A long-running dispute between England’s largest local authority and a top contractor has taken another twist, with news that an adjudicator has been brought in.
This marks the second stage of the dispute between Birmingham City Council and Amey, after bitter disagreements over the quality of road repairs in the city date back to last autumn.
Amey has a £2.7bn contract to maintain the city’s roads and pavements over 25 years, which started in 2010.
After months of negotiations, with the council claiming pothole repairs and resurfacing work has not been up to scratch, an adjudicator has been brought in and if no solution is found the parties could end up in the courts.
A Birmingham City Council spokesperson said: ‘We can confirm that we are formally in a dispute with Amey and have referred the matter to an external independent adjudicator, as per the process in the contract.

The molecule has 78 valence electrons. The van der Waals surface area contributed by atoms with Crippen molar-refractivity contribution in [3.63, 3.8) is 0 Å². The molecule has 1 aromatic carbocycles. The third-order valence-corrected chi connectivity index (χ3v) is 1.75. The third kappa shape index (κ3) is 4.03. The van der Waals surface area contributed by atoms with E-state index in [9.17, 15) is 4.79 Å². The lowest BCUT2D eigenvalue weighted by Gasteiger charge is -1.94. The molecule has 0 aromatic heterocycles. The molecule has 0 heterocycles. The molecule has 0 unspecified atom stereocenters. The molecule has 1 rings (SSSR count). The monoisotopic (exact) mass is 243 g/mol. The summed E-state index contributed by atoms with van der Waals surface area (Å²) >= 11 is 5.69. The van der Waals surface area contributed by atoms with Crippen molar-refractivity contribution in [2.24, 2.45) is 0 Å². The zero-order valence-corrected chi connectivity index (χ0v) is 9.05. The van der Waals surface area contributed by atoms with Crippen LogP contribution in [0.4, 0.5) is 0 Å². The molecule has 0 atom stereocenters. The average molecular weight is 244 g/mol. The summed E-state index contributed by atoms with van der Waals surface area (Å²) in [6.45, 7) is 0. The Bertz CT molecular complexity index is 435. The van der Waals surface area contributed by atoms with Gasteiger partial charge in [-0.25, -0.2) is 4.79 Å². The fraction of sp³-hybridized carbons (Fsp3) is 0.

‘We have a £2.7bn contract with Amey and there will always be contractual matters the authority is discussing with its service provider. However, we are hopeful that we will be able to resolve matters soon and come to an agreement in due course. Given the current position, it wouldn’t be appropriate to go into any details.’
A spokesperson for Amey said: ‘Amey remains committed to delivering a quality service. We regularly review and discuss issues with the council through the appropriate contract structures and are confident the current matter will be resolved in a positive way. Our ongoing service is not affected by this process.’
After an initial investment period that saw Amey pour cash into upgrading and resurfacing roads and installing energy efficient street lights the contract has entered its second phase, with the priority on maintenance.
The council is also trying to negotiate a £2.8m reduction in the £42 million-a-year cost of the contracts.